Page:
It is Wyatt. He is calling out in his sleep again. He moans and twists in his sheets. We have been in and out of his room, shushing and settling, pleading with him to be quiet, but he is uncommunicative and unresponsive and now we lie awake in our own bed, side-by-side, staring at the ceiling, listening to the angry animal-like noises issuing forth out of our firstborn son. He snarls and shouts and jerks his body around, and I am appalled to find that when I go to him again, I must repress the urge to scold him or shout back or shake him awake.
“Shush, Wyatt, shush. Please don’t wake your brothers,” I say, perched on the ladder of his bunk, leaning over the rail to straighten his covers, rub his exposed shoulder.
“NNnnnnnnnrrrrrrrrr…. nyah-nyah-NNNRARRRR!” He shakes me off, brow furrowed, eyes closed, making a sound that is somewhere between a roar and a colicky infant’s angry cry.
“Come on, honey, shhhhh…. Everything is okay,” I say, crawling up beside him, whispering in his ear, hoping to reach him somewhere in there. “You’re asleep in your bed, Wyatt. You’re fine. Everything is fine.”
“RRRRRAAAAAARRRRRRRRR! Rahr! GRRNNNNRR!” He thrashes from side to side, catching me in the jaw with his elbow, and then, as I am rubbing the sore spot, he spits, “Pah!” spraying my face and I recoil.
“It’s okay,” I say again, through gritted teeth. “Everything is okay.”
He will remember nothing in the morning. We have been through this for years. The first incident I recall, he was a toddler, not yet two. I did not understand what was happening—it was wintertime in Central Pennsylvania, Aaron was away and I was bleary-eyed, my patience shot and my nerves rattled from being up and down with him in our cold, dark house, unable to determine any cause for his apparent distress. I brought him in bed with me—usually a fail-proof way to steal back a good night’s sleep—but still he kicked the covers off, flopped from side-to-side, moaned and called out, unyielding to words of comfort, unresponsive to my queries: “Does your tummy hurt, Wyatt? Are you thirsty, honey? Are you hungry? Do you have owies? Wy-Wy, what’s wrong? What do you need? Please, Wyatt, let Mommy help you.” I remember at one point, forcing him up into a sitting position, my hands under his little pajamaed armpits, demanding, “You must be quiet! You must sleep! Enough! Enough! This is too much!”
The self-loathing I experience when I revisit this memory is nearly unbearable. He was a baby trapped in a nightmare and I said enough, and I said too much. Now I trot this memory out to chastise myself as I feel my patience beginning to fray. He is my child, I remind myself. He is my baby. I must have compassion. I must hold out. He is my child; he is my baby. And then this terrible unavoidable thought rises to the surface from who knows what murky depths: He will die.
He will die.
My child, my baby will die.
My wide-eyed, curly-headed, tender-hearted boy— my Wyatt will die. Not now, but one day. It is a fact so difficult to face—more difficult than my own inevitable demise— that it scandalizes me to write these words and imagine them being read. No, there is nothing “wrong” with him: despite the night terrors, he is a healthy, growing child and we feed him fresh foods and love him dearly and carefully brush his teeth and sunscreen his petite face with the faith that he has many happy and productive decades ahead, but someday—maybe as much as a hundred years from now— some fateful day, he will die. Not only that, but every person he knows and loves, and has yet to know and love, will also die. I will die. His father will die. His grandparents, aunts, uncles, and cousins will die. His brothers will, too. Friends, lovers, children, grandchildren: deaths foreordained, one and all, even for those not yet born.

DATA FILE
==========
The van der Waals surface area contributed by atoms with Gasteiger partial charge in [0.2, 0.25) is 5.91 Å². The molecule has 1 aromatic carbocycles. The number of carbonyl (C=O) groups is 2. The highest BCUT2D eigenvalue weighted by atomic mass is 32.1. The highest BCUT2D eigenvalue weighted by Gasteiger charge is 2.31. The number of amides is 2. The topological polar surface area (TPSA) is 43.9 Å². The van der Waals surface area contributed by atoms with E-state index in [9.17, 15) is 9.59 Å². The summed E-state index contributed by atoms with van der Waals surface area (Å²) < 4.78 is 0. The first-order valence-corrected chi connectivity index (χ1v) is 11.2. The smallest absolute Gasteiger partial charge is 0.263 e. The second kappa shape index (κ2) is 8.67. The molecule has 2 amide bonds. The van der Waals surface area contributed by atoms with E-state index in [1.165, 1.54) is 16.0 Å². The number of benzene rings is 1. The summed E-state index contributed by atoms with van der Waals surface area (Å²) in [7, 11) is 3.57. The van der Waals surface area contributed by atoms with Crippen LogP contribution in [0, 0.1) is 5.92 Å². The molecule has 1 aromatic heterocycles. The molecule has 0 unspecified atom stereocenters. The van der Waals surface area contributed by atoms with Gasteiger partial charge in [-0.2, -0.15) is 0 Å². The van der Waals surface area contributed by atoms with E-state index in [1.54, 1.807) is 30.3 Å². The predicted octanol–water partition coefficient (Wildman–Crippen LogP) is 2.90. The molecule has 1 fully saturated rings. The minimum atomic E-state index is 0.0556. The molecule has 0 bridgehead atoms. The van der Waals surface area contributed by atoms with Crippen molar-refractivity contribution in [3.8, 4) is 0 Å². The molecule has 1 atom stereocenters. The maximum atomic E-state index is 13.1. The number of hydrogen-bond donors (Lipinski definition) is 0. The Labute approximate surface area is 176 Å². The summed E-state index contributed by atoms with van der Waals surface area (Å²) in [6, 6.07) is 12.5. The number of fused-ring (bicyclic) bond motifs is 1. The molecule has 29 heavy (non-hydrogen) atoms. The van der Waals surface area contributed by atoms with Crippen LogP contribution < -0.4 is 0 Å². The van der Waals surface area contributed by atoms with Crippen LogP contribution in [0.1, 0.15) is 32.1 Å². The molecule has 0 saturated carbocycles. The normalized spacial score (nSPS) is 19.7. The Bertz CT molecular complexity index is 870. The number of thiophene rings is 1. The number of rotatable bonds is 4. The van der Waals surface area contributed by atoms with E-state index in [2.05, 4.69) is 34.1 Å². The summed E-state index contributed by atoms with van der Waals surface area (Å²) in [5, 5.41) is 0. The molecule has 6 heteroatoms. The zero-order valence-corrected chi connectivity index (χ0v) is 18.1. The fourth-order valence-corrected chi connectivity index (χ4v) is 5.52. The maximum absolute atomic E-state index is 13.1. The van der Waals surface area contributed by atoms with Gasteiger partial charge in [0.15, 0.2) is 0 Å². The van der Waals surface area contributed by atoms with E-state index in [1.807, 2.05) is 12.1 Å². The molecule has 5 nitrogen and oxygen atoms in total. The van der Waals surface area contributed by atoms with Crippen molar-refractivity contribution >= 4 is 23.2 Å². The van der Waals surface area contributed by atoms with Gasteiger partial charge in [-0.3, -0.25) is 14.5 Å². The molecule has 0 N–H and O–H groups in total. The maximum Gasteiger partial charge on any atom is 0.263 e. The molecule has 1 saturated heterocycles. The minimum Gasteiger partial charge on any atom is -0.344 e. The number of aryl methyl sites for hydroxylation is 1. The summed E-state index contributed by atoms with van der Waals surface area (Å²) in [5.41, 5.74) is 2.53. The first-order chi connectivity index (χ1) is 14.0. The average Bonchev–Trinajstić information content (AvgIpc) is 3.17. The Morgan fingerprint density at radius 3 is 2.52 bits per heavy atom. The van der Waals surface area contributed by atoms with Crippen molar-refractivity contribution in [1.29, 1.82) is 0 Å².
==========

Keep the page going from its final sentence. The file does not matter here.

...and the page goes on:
And as if that was not a raw enough deal, over the course of the life sandwiched between his birth and death, he will experience pain and heartache, frustration and disappointment. He will know loss and despair. We brought him into being to fulfill our own desires to be parents and now he has to face suffering and death, and on some level he understands this, and now here, in the small hours, I imagine that his wordless torment is an expression of outrage against the injustice of the whole arrangement.
“Ma…ma… mama… h-help… Mama, help…” he mutters, reverting in sleep to his baby name for me. I push his hair back from his brow. It is damp with sweat. Enough moonlight falls through the open shade for me to make out his profile.
I know I could say anything to him—or nothing—either way, he will not remember when he wakes. I could walk away. I could slip out the backdoor of the house and just leave. It seems like if I kept going and going into the darkness, if I went far enough for long enough, I could somehow walk right out of my very skin and disappear from this life entirely. He and his brothers are still so little. Their memories of me would fade. I imagine Wyatt as an adult saying, “I don’t really remember my mother. She disappeared one night when I was a kid.” Gently I stroke his cheek, touch his lips, his back, his hand, his head.
“I am so sorry,” I say. “I am so very sorry.”
He whimpers and kicks one leg out from under the comforter.
“I am sorry, I am sorry,” I whisper; teardrops fall easily out of my eyes and land with audible plops on his rocket ship pillowcase. “My sweet, sweet boy, I am sorry. It’s not okay, it’s not fine—not at all. I am so, so sorry.”
“Mama?” he says. His voice is raspy from shouting.
“I’m here,” I say.
“Ma-ma,” he exhales.
“I am here,” I say again. His brow unfurrows. His breathing slows. “I am here.”
“I am here, I am here, I am sorry, so sorry, but I am here.”